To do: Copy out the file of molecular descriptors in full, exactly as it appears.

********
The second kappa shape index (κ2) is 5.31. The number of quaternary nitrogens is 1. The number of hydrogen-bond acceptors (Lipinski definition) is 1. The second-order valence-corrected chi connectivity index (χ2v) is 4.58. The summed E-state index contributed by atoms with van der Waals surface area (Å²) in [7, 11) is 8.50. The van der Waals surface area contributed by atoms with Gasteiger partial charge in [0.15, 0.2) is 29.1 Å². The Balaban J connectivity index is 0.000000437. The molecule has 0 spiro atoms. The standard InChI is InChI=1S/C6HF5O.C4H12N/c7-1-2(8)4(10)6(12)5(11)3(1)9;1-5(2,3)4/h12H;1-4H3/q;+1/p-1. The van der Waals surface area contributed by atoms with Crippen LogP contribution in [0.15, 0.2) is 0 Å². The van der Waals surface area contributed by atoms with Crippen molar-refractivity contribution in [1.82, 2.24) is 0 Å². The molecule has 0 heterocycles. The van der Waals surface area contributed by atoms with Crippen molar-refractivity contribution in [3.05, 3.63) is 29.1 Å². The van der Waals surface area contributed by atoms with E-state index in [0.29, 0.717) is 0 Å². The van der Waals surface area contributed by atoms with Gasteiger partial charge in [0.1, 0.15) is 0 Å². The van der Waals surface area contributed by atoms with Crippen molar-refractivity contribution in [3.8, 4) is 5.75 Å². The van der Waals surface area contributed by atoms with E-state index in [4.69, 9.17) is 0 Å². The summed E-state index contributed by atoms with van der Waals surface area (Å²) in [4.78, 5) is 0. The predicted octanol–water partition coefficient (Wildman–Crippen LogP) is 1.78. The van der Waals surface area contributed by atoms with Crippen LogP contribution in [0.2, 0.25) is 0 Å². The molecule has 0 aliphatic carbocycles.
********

The second kappa shape index (κ2) is 5.31. The number of quaternary nitrogens is 1. The number of hydrogen-bond acceptors (Lipinski definition) is 1. The second-order valence-corrected chi connectivity index (χ2v) is 4.58. The summed E-state index contributed by atoms with van der Waals surface area (Å²) in [7, 11) is 8.50. The van der Waals surface area contributed by atoms with Gasteiger partial charge in [0.15, 0.2) is 29.1 Å². The Balaban J connectivity index is 0.000000437. The molecule has 0 spiro atoms. The standard InChI is InChI=1S/C6HF5O.C4H12N/c7-1-2(8)4(10)6(12)5(11)3(1)9;1-5(2,3)4/h12H;1-4H3/q;+1/p-1. The van der Waals surface area contributed by atoms with Crippen LogP contribution in [0.15, 0.2) is 0 Å². The van der Waals surface area contributed by atoms with Crippen molar-refractivity contribution in [1.82, 2.24) is 0 Å². The molecule has 0 heterocycles. The van der Waals surface area contributed by atoms with Crippen molar-refractivity contribution in [3.05, 3.63) is 29.1 Å². The van der Waals surface area contributed by atoms with E-state index in [0.29, 0.717) is 0 Å². The van der Waals surface area contributed by atoms with Gasteiger partial charge in [0.1, 0.15) is 0 Å². The van der Waals surface area contributed by atoms with Crippen molar-refractivity contribution in [3.8, 4) is 5.75 Å². The van der Waals surface area contributed by atoms with E-state index in [4.69, 9.17) is 0 Å². The summed E-state index contributed by atoms with van der Waals surface area (Å²) in [4.78, 5) is 0. The predicted octanol–water partition coefficient (Wildman–Crippen LogP) is 1.78. The van der Waals surface area contributed by atoms with Crippen LogP contribution in [0.2, 0.25) is 0 Å². The molecule has 0 aliphatic carbocycles.